The drought of 2012 may be over but the impact from the drought is still being felt on our farm every day. A lot of last year’s corn crop had aflatoxin in it. As a result, we have to test every load of corn we purchase to feed to our hogs. I have been asked several times what the test involves. When I explain it to people, they are surprised at the number of steps it takes to perform the test. One test will take approximately 8 minutes from start to finish.
This is a picture of a sample of corn we took from a truck today. As you can see, the corn kernels look small but that was normal for last year’s corn. To look at the corn, one would think it was good corn.
Once we draw a sample of corn from the truck, the first thing we do is test the corn for the moisture level. As you can see in the picture below, the moisture on this sample was 14.1%.
We consider corn dry at 15% (and anything under 15%), if corn gets over 16% we have a difficult time grinding it and getting it to flow smoothly through our augers and bins. Corn high in moisture will hang up in the bins and feeders and not flow properly. It’s very important we have dry corn for the feed.
The next step in the testing process is to grind the corn into a meal. We grind our corn with a coffee bean grinder but we have used a kitchen blender before too. Once we grind the corn, we measure out 50 grams on a scale. This has to precise, too little or too much will alter the test results.
Once we have 50 grams of corn, we add 100 ml of a water/methanol solution (as shown below) to the ground corn and we blend it at a high speed for exactly one minute.
The next step in the process is to separate the solids and liquids. We do this with a coffee filter as you can see below. It takes about 45 – 60 seconds to get enough liquids in the jar so we can perform the actual test.
Once we have our liquid sample, we draw out 1000 ul with a pipette of the solution and add it to a column. Then we add 1000 ul of diluent to the column. Next we push air through the column to filter the solution through what looks like cotton in the column. We catch the sample in a test tube as you can see below.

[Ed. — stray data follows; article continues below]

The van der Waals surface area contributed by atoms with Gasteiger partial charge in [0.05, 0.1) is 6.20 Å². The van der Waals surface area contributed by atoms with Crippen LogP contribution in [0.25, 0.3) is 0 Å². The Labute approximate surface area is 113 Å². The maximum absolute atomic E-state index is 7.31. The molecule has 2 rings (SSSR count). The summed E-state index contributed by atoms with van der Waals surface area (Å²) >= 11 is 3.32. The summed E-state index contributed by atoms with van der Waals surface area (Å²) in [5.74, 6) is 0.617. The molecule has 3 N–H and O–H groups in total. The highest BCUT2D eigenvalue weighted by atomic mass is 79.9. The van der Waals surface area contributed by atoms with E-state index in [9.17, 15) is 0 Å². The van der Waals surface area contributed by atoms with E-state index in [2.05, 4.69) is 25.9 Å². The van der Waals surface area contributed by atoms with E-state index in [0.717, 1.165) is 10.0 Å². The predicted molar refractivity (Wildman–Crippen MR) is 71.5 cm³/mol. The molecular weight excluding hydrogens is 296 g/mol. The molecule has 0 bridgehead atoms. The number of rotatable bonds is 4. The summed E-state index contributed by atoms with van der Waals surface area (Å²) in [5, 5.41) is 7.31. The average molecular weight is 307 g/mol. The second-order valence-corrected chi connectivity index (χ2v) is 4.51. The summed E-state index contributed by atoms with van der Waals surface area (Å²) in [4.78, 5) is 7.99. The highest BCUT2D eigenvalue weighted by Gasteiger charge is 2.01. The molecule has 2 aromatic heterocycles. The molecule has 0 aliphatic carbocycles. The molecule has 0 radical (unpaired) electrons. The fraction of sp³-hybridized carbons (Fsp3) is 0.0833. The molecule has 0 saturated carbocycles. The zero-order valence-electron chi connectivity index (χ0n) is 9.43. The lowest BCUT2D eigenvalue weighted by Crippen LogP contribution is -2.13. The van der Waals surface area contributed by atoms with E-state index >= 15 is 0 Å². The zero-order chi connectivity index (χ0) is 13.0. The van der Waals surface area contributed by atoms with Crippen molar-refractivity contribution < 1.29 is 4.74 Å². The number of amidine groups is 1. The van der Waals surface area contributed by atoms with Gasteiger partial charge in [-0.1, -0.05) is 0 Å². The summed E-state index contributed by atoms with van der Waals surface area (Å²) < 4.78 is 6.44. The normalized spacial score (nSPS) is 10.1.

Once we have the sample in the test tube, we draw 500 ul out with the pipette and we put this into a new test tube. Then we had developer to the solution. Once we add the developer, we have about 10 seconds to get the test tube in the machine for an accurate reading.
Before we can put the test tube in the machine though, we have to make sure the test tube is free of lint, dust and finger prints.
And this is the reading from the sample of corn that was pictured above. As you can see, just because the corn looks good, it doesn’t mean it’s safe to feed our pregnant sows.
If this corn had been fed to pregnant sows, the pregnancy would abort due to the high aflatoxin level. This is why we are so particular with purchasing high quality corn for our hogs.
We can’t afford to make a mistake at the feed mill. Testing each load has slowed down our corn line which frustrates the truck drivers delivering the corn to us. We cannot afford to compromise our bio-security though, one load of corn that tests too high can have a lasting impact on our production at the sow farm. We try to be as efficient as possible in performing the test while being considerate of other people’s time. In the amount of time it takes to unload 1,000 bushels of corn, we can have another load of corn tested so we aren’t delaying the drivers unless they are the first person in line. If your the first person in the line, you have to wait about 8 minutes to unload.
Hopefully the 2013 corn crop will be better and we won’t have to test every load of corn that we purchase for aflatoxin. Until then, this is how I will be spending my days, testing corn!